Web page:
Face of 14th-century Archbishop of Canterbury revealed

The face of Simon of Sudbury, the controversial former Archbishop of Canterbury, was revealed last week – 630 years after he met his grizzly end during the Peasant’s Revolt of 1381.

Using skeletal detail taken from his part-mummified skull, forensic artist Adrienne Barker from the University of Dundee has employed state-of-the-art reconstruction techniques to recreate Sudbury’s facial features and complete a series of 3-D bronze-resin casts of his head. The skull has been kept at St Gregory’s Church at Sudbury in Suffolk for more than six centuries.


The University’s Centre for Anatomy and Human Identification, who have in the past reconstructed the faces of German composer Bach and Cleopatra’s sister Arsinoe, were commissioned for this project. Adrienne carried it out as part of her MSc Forensic Art studies under the tutelage of renowned facial reconstruction expert Professor Caroline Wilkinson.

Sudbury was made Chancellor of Salisbury, and Bishop of London, before becoming Archbishop of Canterbury in 1375. He crowned King Richard II, and became Lord Chancellor of England in 1380, but was unpopular with rebellious peasants due to his role in introducing the third Poll Tax.


A year later, insurgents stormed the Tower of London and seized the Archbishop, before dragging him to Tower Hill and beheading him. It is believed Simon’s head was placed on a spike on Tower Bridge, where it was spotted by a man from Sudbury who grabbed it in the middle of the night and brought it back to his home town.

Ian Copeman, a local schools worker, and the-then curate of St Gregory’s Church Rev Jenny Seggar decided to engage Dundee’s world-leading expertise in facial recognition in order to gain a more complete picture of the local celebrity.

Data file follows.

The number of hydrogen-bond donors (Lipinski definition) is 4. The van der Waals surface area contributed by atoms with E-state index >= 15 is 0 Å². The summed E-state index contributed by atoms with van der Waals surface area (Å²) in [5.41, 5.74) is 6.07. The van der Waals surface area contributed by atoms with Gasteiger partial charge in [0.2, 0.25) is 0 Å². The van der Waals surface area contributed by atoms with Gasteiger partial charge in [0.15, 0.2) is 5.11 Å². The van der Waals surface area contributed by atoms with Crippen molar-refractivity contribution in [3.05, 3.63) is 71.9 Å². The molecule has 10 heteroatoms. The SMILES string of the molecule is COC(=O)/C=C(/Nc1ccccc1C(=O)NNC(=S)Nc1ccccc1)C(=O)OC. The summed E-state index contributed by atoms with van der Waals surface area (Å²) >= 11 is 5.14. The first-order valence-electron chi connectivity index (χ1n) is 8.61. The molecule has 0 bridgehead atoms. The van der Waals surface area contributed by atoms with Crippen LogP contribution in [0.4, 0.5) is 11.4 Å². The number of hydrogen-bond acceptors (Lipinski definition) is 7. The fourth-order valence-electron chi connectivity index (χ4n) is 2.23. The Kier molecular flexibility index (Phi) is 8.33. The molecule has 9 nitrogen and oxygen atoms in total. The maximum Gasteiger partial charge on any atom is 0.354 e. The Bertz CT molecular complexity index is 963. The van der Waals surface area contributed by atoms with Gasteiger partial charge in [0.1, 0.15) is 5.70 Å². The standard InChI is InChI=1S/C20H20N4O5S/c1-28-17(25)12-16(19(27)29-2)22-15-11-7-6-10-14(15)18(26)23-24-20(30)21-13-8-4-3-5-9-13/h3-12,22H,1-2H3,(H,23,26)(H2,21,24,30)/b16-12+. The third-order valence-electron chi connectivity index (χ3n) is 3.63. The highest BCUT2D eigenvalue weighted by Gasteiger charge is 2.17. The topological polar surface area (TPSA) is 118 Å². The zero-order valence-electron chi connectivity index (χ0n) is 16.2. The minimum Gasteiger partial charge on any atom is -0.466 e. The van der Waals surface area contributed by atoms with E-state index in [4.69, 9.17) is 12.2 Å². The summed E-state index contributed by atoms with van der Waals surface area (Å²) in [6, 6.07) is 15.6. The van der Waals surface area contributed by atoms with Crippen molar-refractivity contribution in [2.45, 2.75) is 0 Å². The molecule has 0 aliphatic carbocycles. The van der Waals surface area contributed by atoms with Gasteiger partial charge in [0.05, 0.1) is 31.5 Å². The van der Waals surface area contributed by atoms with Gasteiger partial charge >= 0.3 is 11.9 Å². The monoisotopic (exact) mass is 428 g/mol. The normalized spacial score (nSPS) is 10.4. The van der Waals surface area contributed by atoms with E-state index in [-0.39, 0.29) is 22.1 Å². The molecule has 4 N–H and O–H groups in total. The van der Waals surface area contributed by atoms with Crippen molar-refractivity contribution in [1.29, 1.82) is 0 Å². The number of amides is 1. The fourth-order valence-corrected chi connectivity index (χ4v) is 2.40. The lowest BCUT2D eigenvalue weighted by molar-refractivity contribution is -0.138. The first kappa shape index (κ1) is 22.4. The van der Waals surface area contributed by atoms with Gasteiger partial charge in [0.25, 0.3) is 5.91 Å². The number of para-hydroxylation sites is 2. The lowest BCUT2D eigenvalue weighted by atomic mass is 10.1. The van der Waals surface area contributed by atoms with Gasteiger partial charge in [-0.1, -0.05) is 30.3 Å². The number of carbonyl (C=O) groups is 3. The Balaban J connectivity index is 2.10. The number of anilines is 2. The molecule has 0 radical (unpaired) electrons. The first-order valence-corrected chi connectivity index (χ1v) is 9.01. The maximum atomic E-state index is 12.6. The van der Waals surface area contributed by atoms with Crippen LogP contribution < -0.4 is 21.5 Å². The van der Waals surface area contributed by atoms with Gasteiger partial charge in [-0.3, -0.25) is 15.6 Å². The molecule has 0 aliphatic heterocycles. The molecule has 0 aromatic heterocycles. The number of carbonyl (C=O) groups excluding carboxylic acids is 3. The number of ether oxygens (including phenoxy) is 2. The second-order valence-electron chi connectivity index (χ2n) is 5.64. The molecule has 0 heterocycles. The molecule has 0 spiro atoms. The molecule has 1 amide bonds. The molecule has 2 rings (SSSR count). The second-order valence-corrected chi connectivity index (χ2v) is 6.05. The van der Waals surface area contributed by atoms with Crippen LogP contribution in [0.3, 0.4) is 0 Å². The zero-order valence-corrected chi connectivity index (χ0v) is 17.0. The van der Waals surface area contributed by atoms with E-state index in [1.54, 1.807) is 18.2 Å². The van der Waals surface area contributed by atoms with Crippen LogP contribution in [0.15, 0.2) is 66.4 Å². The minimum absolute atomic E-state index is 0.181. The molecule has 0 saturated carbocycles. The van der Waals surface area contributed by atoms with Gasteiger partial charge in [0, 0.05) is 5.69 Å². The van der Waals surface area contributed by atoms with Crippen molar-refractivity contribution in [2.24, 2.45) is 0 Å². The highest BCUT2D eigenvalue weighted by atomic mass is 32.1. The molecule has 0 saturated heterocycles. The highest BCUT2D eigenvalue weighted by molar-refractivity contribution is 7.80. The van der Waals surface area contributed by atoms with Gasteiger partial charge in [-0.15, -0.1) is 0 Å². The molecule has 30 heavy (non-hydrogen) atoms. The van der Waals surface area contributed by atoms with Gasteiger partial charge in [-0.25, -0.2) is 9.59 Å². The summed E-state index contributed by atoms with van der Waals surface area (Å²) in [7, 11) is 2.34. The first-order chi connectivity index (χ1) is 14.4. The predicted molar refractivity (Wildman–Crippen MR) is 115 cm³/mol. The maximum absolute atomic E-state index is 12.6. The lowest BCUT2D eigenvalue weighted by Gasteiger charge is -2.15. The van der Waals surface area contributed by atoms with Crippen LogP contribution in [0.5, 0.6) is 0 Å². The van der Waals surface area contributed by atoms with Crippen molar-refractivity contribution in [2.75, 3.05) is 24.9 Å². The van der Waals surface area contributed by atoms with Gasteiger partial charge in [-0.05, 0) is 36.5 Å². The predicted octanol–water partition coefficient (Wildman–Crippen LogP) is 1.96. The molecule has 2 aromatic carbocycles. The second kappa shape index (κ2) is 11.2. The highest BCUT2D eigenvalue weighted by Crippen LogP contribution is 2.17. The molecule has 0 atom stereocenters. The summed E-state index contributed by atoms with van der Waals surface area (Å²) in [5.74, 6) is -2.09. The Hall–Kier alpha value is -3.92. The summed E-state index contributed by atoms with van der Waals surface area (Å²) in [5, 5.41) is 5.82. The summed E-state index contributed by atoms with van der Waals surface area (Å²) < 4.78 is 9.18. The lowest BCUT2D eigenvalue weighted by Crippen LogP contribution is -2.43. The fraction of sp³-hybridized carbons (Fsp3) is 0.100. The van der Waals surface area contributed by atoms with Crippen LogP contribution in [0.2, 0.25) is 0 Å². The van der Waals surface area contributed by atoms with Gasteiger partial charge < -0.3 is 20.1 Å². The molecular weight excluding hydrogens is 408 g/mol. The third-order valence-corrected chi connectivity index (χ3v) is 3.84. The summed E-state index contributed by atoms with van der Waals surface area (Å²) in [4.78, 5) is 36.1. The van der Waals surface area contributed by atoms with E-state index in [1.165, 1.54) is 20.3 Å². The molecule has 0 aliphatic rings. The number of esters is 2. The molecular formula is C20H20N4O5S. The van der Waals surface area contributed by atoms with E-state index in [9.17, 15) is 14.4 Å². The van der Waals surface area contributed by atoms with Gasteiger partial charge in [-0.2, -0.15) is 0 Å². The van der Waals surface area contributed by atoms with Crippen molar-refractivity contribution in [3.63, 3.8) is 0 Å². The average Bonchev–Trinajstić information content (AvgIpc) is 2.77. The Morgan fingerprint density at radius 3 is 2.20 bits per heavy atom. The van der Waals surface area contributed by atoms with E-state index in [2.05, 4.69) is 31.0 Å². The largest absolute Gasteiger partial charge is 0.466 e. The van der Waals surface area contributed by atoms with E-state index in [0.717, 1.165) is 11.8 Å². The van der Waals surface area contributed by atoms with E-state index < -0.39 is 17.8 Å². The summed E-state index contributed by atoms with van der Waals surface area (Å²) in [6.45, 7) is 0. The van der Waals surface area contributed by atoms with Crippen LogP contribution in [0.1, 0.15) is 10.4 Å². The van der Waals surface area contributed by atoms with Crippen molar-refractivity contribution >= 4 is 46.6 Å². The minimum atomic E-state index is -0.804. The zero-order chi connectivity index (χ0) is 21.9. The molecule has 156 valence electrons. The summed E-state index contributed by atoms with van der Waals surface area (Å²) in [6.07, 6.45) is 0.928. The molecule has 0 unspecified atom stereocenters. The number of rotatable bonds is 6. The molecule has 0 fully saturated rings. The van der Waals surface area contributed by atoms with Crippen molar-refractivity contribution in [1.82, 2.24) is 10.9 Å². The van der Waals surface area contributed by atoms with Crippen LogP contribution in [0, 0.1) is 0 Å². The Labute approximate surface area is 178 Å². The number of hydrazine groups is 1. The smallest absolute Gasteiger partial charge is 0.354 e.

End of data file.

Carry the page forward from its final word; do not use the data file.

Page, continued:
The skull was carefully removed from St Gregory’s and taken to West Suffolk Hospital for CT scans, which Adrienne then used to reconstruct Simon of Sudbury’s face. The models will be unveiled at the church at 4pm on Thursday, 15th September.

‘I hope people in Sudbury like what we’ve done but he’s a strange-looking fellow so it’ll be interesting to see their reactions,’ said Adrienne.


‘The first thing we had to do was carry out an initial assessment of the skull to determine its age, sex and ancestry. We then sculpted each muscle of the face and built this up on the cast we made of the skull before adding a final layer which represents the skin.

‘The only problem we really encountered was that there was still facial tissue attached to the skull, which we managed to remove using a computer modelling software before sending the CT data away for a rapid prototype model of the skull to be made.

‘The past year has been the best of my life as I’ve immersed myself in this reconstruction. It has been absolutely fascinating to learn the story behind Simon of Sudbury and to get involved in this work.’


Adrienne has made a total of three heads. One of the models will be on permanent display in St Gregory’s Church alongside Simon’s original skull, while a second will be used by Ian Copeman as part of his schools work projects.

The third head will be donated to Sudbury Town Council, who will in turn present it to Canterbury City Council.

Adrienne also created a website detailing how the reconstruction worked step-by-step. This is designed to teach children from Suffolk about an important piece of local history, as well as explaining how facial reconstruction works by bringing together art and anatomy.

Ian Copeman from the local Christian schools charity Future Vision, said he was delighted with the end result and that it was a big day for everyone in the local area.


‘It has been a very long wait but it’s definitely been worth it,’ he said. ‘I travelled to Dundee last week to collect the head. It’s taken over two years to get to this point, so it’s very exciting and satisfying to now be in a position to unveil it.

‘A lot of organisations and individuals have contributed in various ways and worked with us to make this happen and it’s fantastic for them to be able to see the finished head. It should mean a lot to the people of Sudbury and further afield, as well as people with an interest in medieval history.’

Professor Wilkinson is one of the world’s leading figures in facial reconstruction. She is a regular expert on TV shows, including the BBC Two series History Cold Case, which also starred colleagues from the Centre for Anatomy and Human Identification.

Source: University of Dundee